Examining the ovaries by ultrasound for diagnosing hyperandrogenic anovulation: updating the threshold for newer machines

9 01 2014

To the Editor:

We enjoyed reading the article by Christ et al. (1). The discussion about ultrasound criteria, specifically where to put the threshold to distinguish between a polycystic and a normal ovary, has been ongoing for some time and will surely continue for a while yet. Although the results are somewhat predictable since this report is a reassessment of partial data from a previous study (2), the timing of this publication is important because it reinforces a recently published task force report (3). Change is long overdue, but we believe the recommendation of using ≥ 25 follicles per ovary (3) should be adopted promptly as it is clear that the former threshold of 12 follicles is obsolete due to the improvement in the resolution of ultrasound. However, physicians should be aware that a much lower threshold should be used when trying to identify women at high risk of having an excessive response to exogenous gonadotropins used in in vitro fertilization/intracytoplasmic sperm injection cycles. Women with a total antral follicle count (AFC) > 20, considering both ovaries, are already at a higher risk of ovarian hyperstimulation syndrome (4). Another important point to consider when choosing the best threshold are the differences observed in AFC during reproductive age (5). The question of using the same threshold or different thresholds depending on a woman’s age should be balanced between diagnostic test accuracy and ease of implementation. Read the rest of this entry »

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Hepatotoxicity with flutamide

23 08 2012

To the Editor:

We read with great interest the article by Bruni et al. published in Fertility and Sterility (1). The article describes the hepatotoxicity with flutamide on hyperandrogenic young females. Bruni et al. found hypertransaminasemia in 19 patients during the first year of treatment.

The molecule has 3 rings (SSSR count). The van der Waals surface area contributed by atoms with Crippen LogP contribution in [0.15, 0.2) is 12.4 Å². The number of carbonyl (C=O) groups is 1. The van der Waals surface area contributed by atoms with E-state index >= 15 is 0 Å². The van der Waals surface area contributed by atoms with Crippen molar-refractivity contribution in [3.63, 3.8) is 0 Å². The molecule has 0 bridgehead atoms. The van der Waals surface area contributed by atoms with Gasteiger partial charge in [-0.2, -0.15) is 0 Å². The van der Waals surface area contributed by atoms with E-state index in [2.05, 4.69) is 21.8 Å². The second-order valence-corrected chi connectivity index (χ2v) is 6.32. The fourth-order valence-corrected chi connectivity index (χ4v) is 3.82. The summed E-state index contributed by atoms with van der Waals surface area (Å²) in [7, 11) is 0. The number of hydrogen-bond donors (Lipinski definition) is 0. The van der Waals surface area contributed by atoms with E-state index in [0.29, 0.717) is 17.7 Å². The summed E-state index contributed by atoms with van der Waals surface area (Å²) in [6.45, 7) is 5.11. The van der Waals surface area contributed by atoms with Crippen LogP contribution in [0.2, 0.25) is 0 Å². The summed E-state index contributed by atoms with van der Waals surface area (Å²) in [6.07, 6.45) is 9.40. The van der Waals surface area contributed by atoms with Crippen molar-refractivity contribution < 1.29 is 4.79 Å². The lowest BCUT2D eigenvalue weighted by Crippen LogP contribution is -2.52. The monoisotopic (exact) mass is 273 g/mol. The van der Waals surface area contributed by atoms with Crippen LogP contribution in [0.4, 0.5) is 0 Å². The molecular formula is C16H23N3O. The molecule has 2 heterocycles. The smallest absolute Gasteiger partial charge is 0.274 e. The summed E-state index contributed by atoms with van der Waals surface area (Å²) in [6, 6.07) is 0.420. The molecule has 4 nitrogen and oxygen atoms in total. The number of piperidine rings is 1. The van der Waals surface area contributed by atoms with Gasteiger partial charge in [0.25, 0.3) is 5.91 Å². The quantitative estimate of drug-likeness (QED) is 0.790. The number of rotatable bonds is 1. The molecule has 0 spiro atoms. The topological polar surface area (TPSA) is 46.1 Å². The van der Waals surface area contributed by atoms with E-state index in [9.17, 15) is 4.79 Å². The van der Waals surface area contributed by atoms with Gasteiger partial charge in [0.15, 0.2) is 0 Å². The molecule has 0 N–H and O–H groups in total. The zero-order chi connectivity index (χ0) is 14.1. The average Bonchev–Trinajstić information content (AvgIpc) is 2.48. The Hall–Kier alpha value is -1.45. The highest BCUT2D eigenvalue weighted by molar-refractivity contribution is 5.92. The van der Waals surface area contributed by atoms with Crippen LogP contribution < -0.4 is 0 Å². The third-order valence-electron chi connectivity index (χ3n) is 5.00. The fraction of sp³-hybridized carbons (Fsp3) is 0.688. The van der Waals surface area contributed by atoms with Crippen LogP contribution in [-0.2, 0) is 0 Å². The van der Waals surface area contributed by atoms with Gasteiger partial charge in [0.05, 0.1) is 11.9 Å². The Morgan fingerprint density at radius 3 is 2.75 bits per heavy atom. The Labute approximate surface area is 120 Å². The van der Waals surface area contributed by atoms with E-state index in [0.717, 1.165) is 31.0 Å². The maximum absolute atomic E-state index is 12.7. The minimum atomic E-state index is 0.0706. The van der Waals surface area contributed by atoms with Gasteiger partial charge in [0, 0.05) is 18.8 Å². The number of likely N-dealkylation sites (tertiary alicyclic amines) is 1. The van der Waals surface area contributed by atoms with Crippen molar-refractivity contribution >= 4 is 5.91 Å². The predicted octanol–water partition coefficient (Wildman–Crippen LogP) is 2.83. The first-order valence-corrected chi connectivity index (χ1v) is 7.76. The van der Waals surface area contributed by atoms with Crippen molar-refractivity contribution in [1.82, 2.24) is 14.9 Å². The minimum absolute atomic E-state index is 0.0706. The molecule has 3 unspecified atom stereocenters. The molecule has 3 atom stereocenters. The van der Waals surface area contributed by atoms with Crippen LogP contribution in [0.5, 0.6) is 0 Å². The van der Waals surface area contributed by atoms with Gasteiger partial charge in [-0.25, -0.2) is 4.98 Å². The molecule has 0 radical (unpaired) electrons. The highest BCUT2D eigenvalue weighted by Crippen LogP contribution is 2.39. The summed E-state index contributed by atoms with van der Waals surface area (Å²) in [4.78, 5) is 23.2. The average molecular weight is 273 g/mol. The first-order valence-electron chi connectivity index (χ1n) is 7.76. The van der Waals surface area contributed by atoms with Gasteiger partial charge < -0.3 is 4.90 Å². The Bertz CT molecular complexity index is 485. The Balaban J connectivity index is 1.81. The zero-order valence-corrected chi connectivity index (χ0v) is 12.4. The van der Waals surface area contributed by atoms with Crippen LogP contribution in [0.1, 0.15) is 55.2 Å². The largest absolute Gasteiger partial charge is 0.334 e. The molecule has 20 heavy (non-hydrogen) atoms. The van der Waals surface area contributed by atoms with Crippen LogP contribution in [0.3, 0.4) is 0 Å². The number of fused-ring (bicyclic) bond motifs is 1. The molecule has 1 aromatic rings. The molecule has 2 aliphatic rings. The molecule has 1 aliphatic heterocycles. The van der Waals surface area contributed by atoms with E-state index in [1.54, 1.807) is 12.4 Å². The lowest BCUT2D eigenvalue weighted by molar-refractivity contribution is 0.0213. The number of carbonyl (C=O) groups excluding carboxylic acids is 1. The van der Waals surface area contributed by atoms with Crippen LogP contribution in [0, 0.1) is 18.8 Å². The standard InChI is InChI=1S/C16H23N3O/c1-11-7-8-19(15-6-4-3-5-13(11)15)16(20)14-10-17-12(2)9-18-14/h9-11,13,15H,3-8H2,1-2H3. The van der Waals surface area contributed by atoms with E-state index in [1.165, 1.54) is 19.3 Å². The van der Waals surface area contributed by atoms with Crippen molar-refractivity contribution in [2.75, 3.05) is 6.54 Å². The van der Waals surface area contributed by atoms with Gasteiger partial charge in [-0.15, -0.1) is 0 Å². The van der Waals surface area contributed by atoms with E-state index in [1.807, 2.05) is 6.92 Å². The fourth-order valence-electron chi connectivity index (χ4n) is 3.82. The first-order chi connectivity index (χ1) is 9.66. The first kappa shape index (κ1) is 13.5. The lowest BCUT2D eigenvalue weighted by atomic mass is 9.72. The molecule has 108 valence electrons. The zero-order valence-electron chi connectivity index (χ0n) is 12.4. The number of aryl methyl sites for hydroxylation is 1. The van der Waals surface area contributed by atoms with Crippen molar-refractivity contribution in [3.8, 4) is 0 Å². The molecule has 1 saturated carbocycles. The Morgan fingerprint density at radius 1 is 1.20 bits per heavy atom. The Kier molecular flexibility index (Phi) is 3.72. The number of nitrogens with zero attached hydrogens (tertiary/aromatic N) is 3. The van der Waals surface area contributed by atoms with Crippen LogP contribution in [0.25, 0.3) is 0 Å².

Flutamide is an oral, non-steroidal antiandrogen drug primarily used to treat prostate cancer and excess androgen levels in hyperandrogenic women. Side effects of this drug include diarrhea, gynecomastia, muscle cramps, hematological alterations, and hepatotoxicity (2).

Drug-related hepatotoxicity is defined as an alanine aminotransferase (ALT) level of more than three times the upper limit of normal and a total bilirubin level of more than twice the upper limit of the normal range (3). In the study of Bruni et al., the cutoff levels of ALT and aspartate aminotransferase (AST) were determined by 40 U/L and hepatotoxicity was considered to be at least 2.5- to 3-fold higher in hypertransaminasemia. According to the definition of hepatotoxicity, in Table 3, which detailed patients with increasing levels of circulating AST/ALT, three patients have drug-related hepatotoxicity (patients 7, 17, and 18). Furthermore, in two patients (patients 17 and 18) hepatotoxicity may be associated with estroprogestagen oral contraceptives. On these grounds, hepatotoxicity with flutamide is seen in one patient (patient 7), and hepatotoxicity-based analysis might have influenced the outcomes of this study. Read the rest of this entry »





Re: Clinical and biochemical presentations of polycystic ovary syndrome among obese and nonobese women

29 12 2009

To the Editor:

I read the article by Liou et al. (1) with interest. The aim of the study was to investigate the impact of obesity on the clinical and biochemical presentations of polycystic ovary syndrome (PCOS). Obesity with PCOS was associated with hyperandrogenism and prolonged menstrual intervals. However, this group had a significantly lower frequency of acne in the study. Read the rest of this entry »